Etymology
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stake (n.1)

"pointed stick or post; stick of wood sharpened at one end for driving into the ground, used as part of a fence, as a boundary-mark, as a post to tether an animal to, or as a support for something (a vine, a tent, etc.)," Old English staca "pin, stake," from Proto-Germanic *stakon (source also of Old Norse stiaki "a stake, pole, candlestick,"Old Frisian stake, Middle Dutch stake, Dutch staak "a stake, post," Middle Low German stake "a stake, post, pillory, prison"), from PIE root *steg- (1) "pole, stick." The Germanic word was borrowed in Romanic (Spanish and Portuguese estaca "a stake," Old French estaque, estache, Italian stacca "a hook"), and was borrowed back as attach.

Meaning "post to which a person condemned to death by burning is bound" is from c. 1200, also "post to which a bear to be baited is tied" (late 14c.). Meaning "vertical bar fixed in a socket or in staples on the edge of the bed of a platform railway-car or of a vehicle to secure the load from rolling off, or, when a loose substance, as gravel, etc., is carried, to hold in place boards which retain the load," is by 1875; hence stake-body as a type of truck (1903).

Pull up stakes was used c. 1400 as "abandon a position" (the allusion is to pulling up the stakes of a tent); the modern American English figurative expression in the sense of "move one's habitation" is by 1703.

stake (v.1)

early 13c., staken, "fasten to a stake, tether," from stake (n.1). Also "to impale" (c. 1400). From c. 1400 as "support (a vine, etc.) with stakes, provide with stakes or poles."

From early 14c. as "divide or lay off and mark (land) with stakes or posts," now usually with out (mid-15c.) or off . Hence, stake a claim "make and register a land claim" (1857, American English), often in a figurative sense (by 1876). Meaning "to maintain surveillance (of a place) to detect criminal activity" (usually stake out) is recorded by 1942, American English, probably from the earlier sense of "mark off territory." Related: Staked; staking.

Compare Middle Dutch, Middle Low German staken, also from the nouns, and Old French estachier, Spanish estacar, from their respective nouns, which were borrowed from Germanic. Old English had stacung "piercing of an effigy by a pin or stake" (in witchcraft); staccan "pierce with a stake, spit."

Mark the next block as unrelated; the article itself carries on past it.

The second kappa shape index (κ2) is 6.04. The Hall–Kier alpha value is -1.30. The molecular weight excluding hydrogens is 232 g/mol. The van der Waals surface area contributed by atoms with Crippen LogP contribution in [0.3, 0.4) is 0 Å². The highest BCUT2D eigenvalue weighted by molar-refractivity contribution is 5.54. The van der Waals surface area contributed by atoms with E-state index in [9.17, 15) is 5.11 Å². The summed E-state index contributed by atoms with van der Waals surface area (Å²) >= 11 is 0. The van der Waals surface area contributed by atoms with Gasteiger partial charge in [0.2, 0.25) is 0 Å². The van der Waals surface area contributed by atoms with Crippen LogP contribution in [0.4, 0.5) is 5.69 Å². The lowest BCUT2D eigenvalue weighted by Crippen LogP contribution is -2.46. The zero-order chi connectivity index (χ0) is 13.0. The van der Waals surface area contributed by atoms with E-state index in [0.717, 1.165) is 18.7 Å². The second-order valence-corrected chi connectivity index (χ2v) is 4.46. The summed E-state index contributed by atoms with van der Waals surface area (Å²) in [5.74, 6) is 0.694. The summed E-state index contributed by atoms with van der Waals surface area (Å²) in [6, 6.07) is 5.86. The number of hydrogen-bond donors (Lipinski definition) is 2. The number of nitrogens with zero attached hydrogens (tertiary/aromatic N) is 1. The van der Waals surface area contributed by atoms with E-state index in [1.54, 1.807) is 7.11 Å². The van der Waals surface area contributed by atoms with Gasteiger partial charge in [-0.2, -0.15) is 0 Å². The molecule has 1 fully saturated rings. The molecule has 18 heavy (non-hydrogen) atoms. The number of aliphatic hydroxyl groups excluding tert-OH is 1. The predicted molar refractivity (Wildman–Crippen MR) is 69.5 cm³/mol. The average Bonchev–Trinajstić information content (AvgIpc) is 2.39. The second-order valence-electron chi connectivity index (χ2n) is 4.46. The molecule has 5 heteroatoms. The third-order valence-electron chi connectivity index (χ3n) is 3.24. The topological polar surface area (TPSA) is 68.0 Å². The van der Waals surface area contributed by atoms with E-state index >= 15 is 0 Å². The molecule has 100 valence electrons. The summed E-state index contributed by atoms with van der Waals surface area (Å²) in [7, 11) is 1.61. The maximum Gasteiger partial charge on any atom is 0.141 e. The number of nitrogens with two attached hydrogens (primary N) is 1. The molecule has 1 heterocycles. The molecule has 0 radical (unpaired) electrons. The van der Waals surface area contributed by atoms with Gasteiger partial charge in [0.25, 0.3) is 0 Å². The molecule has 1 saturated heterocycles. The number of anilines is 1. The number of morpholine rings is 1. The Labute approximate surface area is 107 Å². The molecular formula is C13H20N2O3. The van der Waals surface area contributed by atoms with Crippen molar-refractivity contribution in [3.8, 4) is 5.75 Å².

stake (n.2)

"that which is placed at hazard as a wager, the sum of money or other valuable consideration which is deposited as a pledge or wager to be lost or won according to the issue of a contest or contingency," 1530s, perhaps from stake (v.2), which is attested a few years earlier, but both the noun and verb are of uncertain origin. Perhaps literally "that which is fixed or put up," either from a particular use of stake (n.1) "stake, pole," or from the notion of "a post on which a gambling wager was placed" (but OED points out there is "no evidence of the existence of such a custom"). Weekley suggests "there is a tinge of the burning or baiting metaphor" in this usage.

Meaning "the prize in a contest of strength, skill, speed, etc." is by 1620s; plural stakes, "sum of money to be won in a (horse) race," is recorded by 1690s (compare sweepstakes). Meaning "an interest, something to gain or lose" is by 1580s; hence have a stake in "have an interest in the turn of events, have something to gain or lose" (1784). The phrase at stake "state of being laid or pledged as a wager; state of being at hazard or in peril" is from c. 1600.

stake (v.2)

"to risk, wager, put at hazard or risk upon a future contingency," 1520s, perhaps from the notion of "place a gambling wager on a post" or generally "put up something to be won or lost at a wager" (see stake (n.2)), though Weekley suggests "there is a tinge of the burning or baiting metaphor" in this usage. Related: Staked; staking.

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Definitions of stake
1
stake (v.)
put at risk;
I will stake my good reputation for this
stake (v.)
place a bet on;
Synonyms: bet on / back / gage / game / punt
stake (v.)
mark with a stake;
stake out the path
Synonyms: post
stake (v.)
tie or fasten to a stake;
stake your goat
stake (v.)
kill by piercing with a spear or sharp pole;
Synonyms: impale
2
stake (n.)
(law) a right or legal share of something; a financial involvement with something;
a stake in the company's future
Synonyms: interest
stake (n.)
a pole or stake set up to mark something (as the start or end of a race track);
the corner of the lot was indicated by a stake
Synonyms: post
stake (n.)
instrument of execution consisting of a vertical post that a victim is tied to for burning;
stake (n.)
the money risked on a gamble;
Synonyms: stakes / bet / wager
stake (n.)
a strong wooden or metal post with a point at one end so it can be driven into the ground;
From wordnet.princeton.edu